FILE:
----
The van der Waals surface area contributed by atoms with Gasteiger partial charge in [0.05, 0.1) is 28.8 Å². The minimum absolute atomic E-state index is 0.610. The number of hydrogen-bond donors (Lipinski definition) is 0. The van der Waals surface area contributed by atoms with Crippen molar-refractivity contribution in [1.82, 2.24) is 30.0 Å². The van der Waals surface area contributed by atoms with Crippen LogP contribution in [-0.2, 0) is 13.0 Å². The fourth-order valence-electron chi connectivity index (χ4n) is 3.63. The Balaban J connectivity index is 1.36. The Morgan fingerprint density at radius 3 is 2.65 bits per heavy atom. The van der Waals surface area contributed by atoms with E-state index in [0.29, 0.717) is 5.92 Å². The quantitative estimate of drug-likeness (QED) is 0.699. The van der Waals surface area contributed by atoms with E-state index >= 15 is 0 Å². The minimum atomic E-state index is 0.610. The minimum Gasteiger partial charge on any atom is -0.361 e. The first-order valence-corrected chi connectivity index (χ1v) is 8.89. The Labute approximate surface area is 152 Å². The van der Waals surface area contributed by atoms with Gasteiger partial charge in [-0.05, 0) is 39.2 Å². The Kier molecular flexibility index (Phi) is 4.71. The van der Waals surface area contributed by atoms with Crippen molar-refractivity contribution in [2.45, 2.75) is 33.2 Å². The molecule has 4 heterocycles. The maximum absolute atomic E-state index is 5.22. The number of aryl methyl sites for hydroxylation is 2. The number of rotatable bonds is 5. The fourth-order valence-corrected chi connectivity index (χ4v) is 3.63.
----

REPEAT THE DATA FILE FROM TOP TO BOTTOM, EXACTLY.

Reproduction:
The van der Waals surface area contributed by atoms with Gasteiger partial charge in [0.05, 0.1) is 28.8 Å². The minimum absolute atomic E-state index is 0.610. The number of hydrogen-bond donors (Lipinski definition) is 0. The van der Waals surface area contributed by atoms with Crippen molar-refractivity contribution in [1.82, 2.24) is 30.0 Å². The van der Waals surface area contributed by atoms with Crippen LogP contribution in [-0.2, 0) is 13.0 Å². The fourth-order valence-electron chi connectivity index (χ4n) is 3.63. The Balaban J connectivity index is 1.36. The Morgan fingerprint density at radius 3 is 2.65 bits per heavy atom. The van der Waals surface area contributed by atoms with E-state index in [0.29, 0.717) is 5.92 Å². The quantitative estimate of drug-likeness (QED) is 0.699. The van der Waals surface area contributed by atoms with E-state index >= 15 is 0 Å². The minimum atomic E-state index is 0.610. The minimum Gasteiger partial charge on any atom is -0.361 e. The first-order valence-corrected chi connectivity index (χ1v) is 8.89. The Labute approximate surface area is 152 Å². The van der Waals surface area contributed by atoms with Gasteiger partial charge in [-0.05, 0) is 39.2 Å². The Kier molecular flexibility index (Phi) is 4.71. The van der Waals surface area contributed by atoms with Crippen molar-refractivity contribution in [2.45, 2.75) is 33.2 Å². The molecule has 4 heterocycles. The maximum absolute atomic E-state index is 5.22. The number of aryl methyl sites for hydroxylation is 2. The number of rotatable bonds is 5. The fourth-order valence-corrected chi connectivity index (χ4v) is 3.63.